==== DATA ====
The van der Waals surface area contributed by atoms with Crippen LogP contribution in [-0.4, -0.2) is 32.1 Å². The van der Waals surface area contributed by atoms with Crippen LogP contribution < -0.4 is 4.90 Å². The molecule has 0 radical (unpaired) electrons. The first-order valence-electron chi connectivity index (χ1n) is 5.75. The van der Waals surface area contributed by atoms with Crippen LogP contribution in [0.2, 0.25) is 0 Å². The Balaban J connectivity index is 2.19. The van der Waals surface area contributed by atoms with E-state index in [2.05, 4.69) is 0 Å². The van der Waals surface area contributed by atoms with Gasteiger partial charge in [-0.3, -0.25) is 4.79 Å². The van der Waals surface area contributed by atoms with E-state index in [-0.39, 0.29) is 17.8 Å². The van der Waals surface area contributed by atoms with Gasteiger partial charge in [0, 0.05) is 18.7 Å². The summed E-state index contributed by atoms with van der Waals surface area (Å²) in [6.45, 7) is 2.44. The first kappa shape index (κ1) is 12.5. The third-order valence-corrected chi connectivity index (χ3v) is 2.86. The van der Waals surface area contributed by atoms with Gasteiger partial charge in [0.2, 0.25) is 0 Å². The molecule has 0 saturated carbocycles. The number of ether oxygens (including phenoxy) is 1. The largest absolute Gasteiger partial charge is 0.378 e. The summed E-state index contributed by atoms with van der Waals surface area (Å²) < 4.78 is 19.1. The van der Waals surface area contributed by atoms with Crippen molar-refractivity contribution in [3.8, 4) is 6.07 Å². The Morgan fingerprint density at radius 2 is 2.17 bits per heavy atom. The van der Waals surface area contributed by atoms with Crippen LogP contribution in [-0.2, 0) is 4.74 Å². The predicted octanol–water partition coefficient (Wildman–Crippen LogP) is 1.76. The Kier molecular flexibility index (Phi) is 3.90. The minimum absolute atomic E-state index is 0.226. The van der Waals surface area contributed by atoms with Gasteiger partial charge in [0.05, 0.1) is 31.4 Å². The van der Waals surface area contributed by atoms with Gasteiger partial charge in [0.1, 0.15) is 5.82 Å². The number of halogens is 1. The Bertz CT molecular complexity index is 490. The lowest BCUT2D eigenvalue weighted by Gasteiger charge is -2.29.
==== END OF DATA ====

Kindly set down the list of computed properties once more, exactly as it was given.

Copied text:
The van der Waals surface area contributed by atoms with Crippen LogP contribution in [-0.4, -0.2) is 32.1 Å². The van der Waals surface area contributed by atoms with Crippen LogP contribution < -0.4 is 4.90 Å². The molecule has 0 radical (unpaired) electrons. The first-order valence-electron chi connectivity index (χ1n) is 5.75. The van der Waals surface area contributed by atoms with Crippen LogP contribution in [0.2, 0.25) is 0 Å². The Balaban J connectivity index is 2.19. The van der Waals surface area contributed by atoms with E-state index in [2.05, 4.69) is 0 Å². The van der Waals surface area contributed by atoms with Gasteiger partial charge in [-0.3, -0.25) is 4.79 Å². The van der Waals surface area contributed by atoms with E-state index in [-0.39, 0.29) is 17.8 Å². The van der Waals surface area contributed by atoms with Gasteiger partial charge in [0, 0.05) is 18.7 Å². The summed E-state index contributed by atoms with van der Waals surface area (Å²) in [6.45, 7) is 2.44. The first kappa shape index (κ1) is 12.5. The third-order valence-corrected chi connectivity index (χ3v) is 2.86. The van der Waals surface area contributed by atoms with Gasteiger partial charge in [0.2, 0.25) is 0 Å². The molecule has 0 saturated carbocycles. The number of ether oxygens (including phenoxy) is 1. The largest absolute Gasteiger partial charge is 0.378 e. The summed E-state index contributed by atoms with van der Waals surface area (Å²) < 4.78 is 19.1. The van der Waals surface area contributed by atoms with Crippen molar-refractivity contribution in [3.8, 4) is 6.07 Å². The Morgan fingerprint density at radius 2 is 2.17 bits per heavy atom. The van der Waals surface area contributed by atoms with Crippen LogP contribution in [-0.2, 0) is 4.74 Å². The predicted octanol–water partition coefficient (Wildman–Crippen LogP) is 1.76. The Kier molecular flexibility index (Phi) is 3.90. The minimum absolute atomic E-state index is 0.226. The van der Waals surface area contributed by atoms with Gasteiger partial charge in [0.05, 0.1) is 31.4 Å². The van der Waals surface area contributed by atoms with Gasteiger partial charge in [0.1, 0.15) is 5.82 Å². The number of halogens is 1. The Bertz CT molecular complexity index is 490. The lowest BCUT2D eigenvalue weighted by Gasteiger charge is -2.29.